He lost the mask. He joined the starting five. He put up a career-best 20 points, providing a flurry mid-range jump shots, right-handed hooks, and the occasional slash to the rim. Tyler Zeller, at least for one night, looked like an NBA-caliber center in what was just his 23rd professional contest — his first as a starter.
Most importantly: He was comfortable.
After having missed several games earlier this season with a concussion and a broken orbital bone, Zeller returned to action with a plastic mask — one which he would never grow accustomed to. He would joke about making it a part of his uniform, similar to veteran guard Rip Hamilton, but the truth was in his actions: every time Zeller had a second to remove the mask from his person, he would. One of the two straps which were supposed to keep the mask affixed was always loose, bouncing around his neck like a mid-90s Croakie.
Entering the game immediately following warm-ups rather than coming of the bench allowed for a different Zeller than Cavalier fans have grown accustomed to over the early portion of the season. The rookie big man has accrued his minutes, but coming off of the bench and often falling victim to match-up-based moves has often provided for an up-and-down output. Playing with the starting unit, running alongside Kyrie Irving and getting to be an integral part of the team rather than a substitute allowed Zeller to show glimpses of what he can do if put in the right position.
Many variables were in play for Zeller’s big night. The end result was yet another Cavalier loss as Boston’s Paul Pierce partied like it was 2002, but for the rookie big man, milestones were undoubtedly met. The scoring total was undoubtedly a function of playing time as Zeller netted a career-high 36 minutes in the wake of an Anderson Varejao knee injury. Slotted alongside Tristan Thompson for a good portion of the game, if the Cavaliers were to have any offense from its starting frontcourt, it was coming from the long-time Tarheel; he attempted 15 field goals on the night, also a career high mark. He got to the line. He moved without the ball — seven of his nine converted shots were assisted. And he proved to be a weapon from various spots on the floor, hitting four of his eight shots beyond 16 feet.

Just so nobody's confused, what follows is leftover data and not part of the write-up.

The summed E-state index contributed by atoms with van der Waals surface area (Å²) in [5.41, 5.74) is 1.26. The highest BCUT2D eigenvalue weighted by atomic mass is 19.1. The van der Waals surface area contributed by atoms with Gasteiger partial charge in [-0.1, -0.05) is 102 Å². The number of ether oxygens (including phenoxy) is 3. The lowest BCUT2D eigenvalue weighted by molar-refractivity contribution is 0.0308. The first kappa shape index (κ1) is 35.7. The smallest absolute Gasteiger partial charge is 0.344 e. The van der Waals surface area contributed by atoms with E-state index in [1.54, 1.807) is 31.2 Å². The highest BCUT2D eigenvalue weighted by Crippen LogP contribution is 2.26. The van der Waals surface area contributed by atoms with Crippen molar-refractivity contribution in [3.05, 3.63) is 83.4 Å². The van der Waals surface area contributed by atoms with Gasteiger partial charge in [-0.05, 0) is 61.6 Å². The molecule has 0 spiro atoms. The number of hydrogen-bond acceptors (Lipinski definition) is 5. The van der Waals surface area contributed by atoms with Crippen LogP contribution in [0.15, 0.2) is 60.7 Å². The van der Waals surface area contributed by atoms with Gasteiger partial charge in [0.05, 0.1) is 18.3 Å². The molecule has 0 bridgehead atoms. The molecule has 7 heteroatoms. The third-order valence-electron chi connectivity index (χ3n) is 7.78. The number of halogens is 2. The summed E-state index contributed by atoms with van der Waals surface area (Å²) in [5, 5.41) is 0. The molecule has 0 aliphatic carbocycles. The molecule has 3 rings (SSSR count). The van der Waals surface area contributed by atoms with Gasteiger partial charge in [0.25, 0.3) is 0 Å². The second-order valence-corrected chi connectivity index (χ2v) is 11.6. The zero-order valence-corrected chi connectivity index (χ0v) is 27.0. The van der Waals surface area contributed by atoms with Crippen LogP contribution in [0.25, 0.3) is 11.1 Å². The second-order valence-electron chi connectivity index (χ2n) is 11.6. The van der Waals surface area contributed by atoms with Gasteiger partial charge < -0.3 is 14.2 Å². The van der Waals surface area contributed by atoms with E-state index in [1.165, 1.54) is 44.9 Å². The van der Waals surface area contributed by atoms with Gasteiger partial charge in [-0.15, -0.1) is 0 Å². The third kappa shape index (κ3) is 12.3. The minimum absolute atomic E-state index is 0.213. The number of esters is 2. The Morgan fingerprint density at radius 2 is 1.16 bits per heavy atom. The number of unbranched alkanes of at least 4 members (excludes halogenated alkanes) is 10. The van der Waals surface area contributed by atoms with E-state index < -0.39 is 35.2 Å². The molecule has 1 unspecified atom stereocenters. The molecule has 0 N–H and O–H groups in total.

And, of course, the mask. That lightweight piece of plastic that had been a heavyweight burden; the protective shield that only served to cut off peripheral vision, forcing Zeller to completely turn his head before unfurling a touch shot. It was gone.
Not exactly the most intimidating look, eh?
Like a child who can’t stop licking his or her teeth after having braces removed, there were moments in Wednesday night’s loss where Zeller found himself looking for his mask when coming out of timeouts. He would sustain a blow to the face prior to a timeout, a sequence that he claims allowed him to build confidence that he can begin playinghisgame once again, not having to worry about wayward elbows. And, per Zeller, the feeling was “incredible,” as if he had finally been freed from a ball and chain that merely masqueraded as clear polymer.
“Im very thankful to be done with it, and hopefully I don’t have to go back to it,” Zeller said.
Naturally, Zeller’s ability to stretch the floor led to a few downsides, specifically a mere three rebounds — a tough task for a seven-footer who netted 36 minutes on the floor. He also failed to block a shot, though the Celtics’ center on the evening, Hall of Fame-bound Kevin Garnett, was held to a workman-like 12 points and six rebounds after hitting several of his token mid-range jumpshots. Replacing Anderson Varejao will always be a tough task, but the possessions created by the Brazilian big man were obviously not replicated by the rookie.
There is little doubt that Tyler Zeller is the best true center on this Cavaliers basketball team. He’s great at running the floor, he can hit shots from multiple spots. Given additional time alongside Irving, it is easy to see that a former Blue Devil and a Tarheel could mesh to become a fairly lethal pick-and-roll combination. But as small as the sample size has been on Zeller thus far, the number of games like Tuesday night are far outweighed by the ho-hum nights that have littered the residual.
But the glimpses are there. The mask has been removed — hopefully for good. And if given additional opportunities, Tyler Zeller has the chance to become one of the more feel-good stories of this otherwise depressing 2012-13 Cleveland Cavaliers campaign.
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